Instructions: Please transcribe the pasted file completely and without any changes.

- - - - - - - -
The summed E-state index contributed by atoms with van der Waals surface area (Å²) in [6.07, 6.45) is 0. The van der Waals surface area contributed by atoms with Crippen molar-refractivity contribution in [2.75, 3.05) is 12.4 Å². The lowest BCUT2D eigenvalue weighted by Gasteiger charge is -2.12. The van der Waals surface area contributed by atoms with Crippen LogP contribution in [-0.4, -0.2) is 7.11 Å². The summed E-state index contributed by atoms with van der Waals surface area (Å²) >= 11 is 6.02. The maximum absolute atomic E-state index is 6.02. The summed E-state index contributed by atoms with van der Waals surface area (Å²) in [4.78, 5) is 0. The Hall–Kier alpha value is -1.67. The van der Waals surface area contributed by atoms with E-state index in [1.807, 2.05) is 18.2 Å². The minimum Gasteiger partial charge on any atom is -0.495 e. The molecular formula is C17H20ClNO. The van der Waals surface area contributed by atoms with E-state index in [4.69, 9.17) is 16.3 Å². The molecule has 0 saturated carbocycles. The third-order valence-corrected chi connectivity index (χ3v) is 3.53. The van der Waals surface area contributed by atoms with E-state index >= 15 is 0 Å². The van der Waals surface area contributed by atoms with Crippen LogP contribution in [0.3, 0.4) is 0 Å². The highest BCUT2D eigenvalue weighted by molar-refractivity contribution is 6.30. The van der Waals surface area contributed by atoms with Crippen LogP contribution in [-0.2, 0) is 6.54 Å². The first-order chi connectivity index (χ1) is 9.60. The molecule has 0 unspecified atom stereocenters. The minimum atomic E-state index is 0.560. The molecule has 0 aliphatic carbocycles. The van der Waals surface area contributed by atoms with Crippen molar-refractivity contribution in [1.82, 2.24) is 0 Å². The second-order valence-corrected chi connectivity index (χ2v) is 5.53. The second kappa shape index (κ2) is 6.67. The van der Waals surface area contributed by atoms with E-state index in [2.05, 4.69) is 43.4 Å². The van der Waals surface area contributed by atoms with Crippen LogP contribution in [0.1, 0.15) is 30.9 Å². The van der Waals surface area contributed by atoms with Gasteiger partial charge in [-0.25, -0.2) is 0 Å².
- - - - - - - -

The summed E-state index contributed by atoms with van der Waals surface area (Å²) in [6.07, 6.45) is 0. The van der Waals surface area contributed by atoms with Crippen molar-refractivity contribution in [2.75, 3.05) is 12.4 Å². The lowest BCUT2D eigenvalue weighted by Gasteiger charge is -2.12. The van der Waals surface area contributed by atoms with Crippen LogP contribution in [-0.4, -0.2) is 7.11 Å². The summed E-state index contributed by atoms with van der Waals surface area (Å²) >= 11 is 6.02. The maximum absolute atomic E-state index is 6.02. The summed E-state index contributed by atoms with van der Waals surface area (Å²) in [4.78, 5) is 0. The Hall–Kier alpha value is -1.67. The van der Waals surface area contributed by atoms with E-state index in [1.807, 2.05) is 18.2 Å². The minimum Gasteiger partial charge on any atom is -0.495 e. The molecular formula is C17H20ClNO. The van der Waals surface area contributed by atoms with E-state index in [4.69, 9.17) is 16.3 Å². The molecule has 0 saturated carbocycles. The third-order valence-corrected chi connectivity index (χ3v) is 3.53. The van der Waals surface area contributed by atoms with E-state index >= 15 is 0 Å². The van der Waals surface area contributed by atoms with Crippen LogP contribution in [0.3, 0.4) is 0 Å². The highest BCUT2D eigenvalue weighted by molar-refractivity contribution is 6.30. The van der Waals surface area contributed by atoms with Crippen LogP contribution in [-0.2, 0) is 6.54 Å². The first-order chi connectivity index (χ1) is 9.60. The molecule has 0 unspecified atom stereocenters. The minimum atomic E-state index is 0.560. The molecule has 0 aliphatic carbocycles. The van der Waals surface area contributed by atoms with Crippen molar-refractivity contribution in [1.82, 2.24) is 0 Å². The second-order valence-corrected chi connectivity index (χ2v) is 5.53. The second kappa shape index (κ2) is 6.67. The van der Waals surface area contributed by atoms with E-state index in [2.05, 4.69) is 43.4 Å². The van der Waals surface area contributed by atoms with Crippen LogP contribution in [0.1, 0.15) is 30.9 Å². The van der Waals surface area contributed by atoms with Gasteiger partial charge in [-0.25, -0.2) is 0 Å².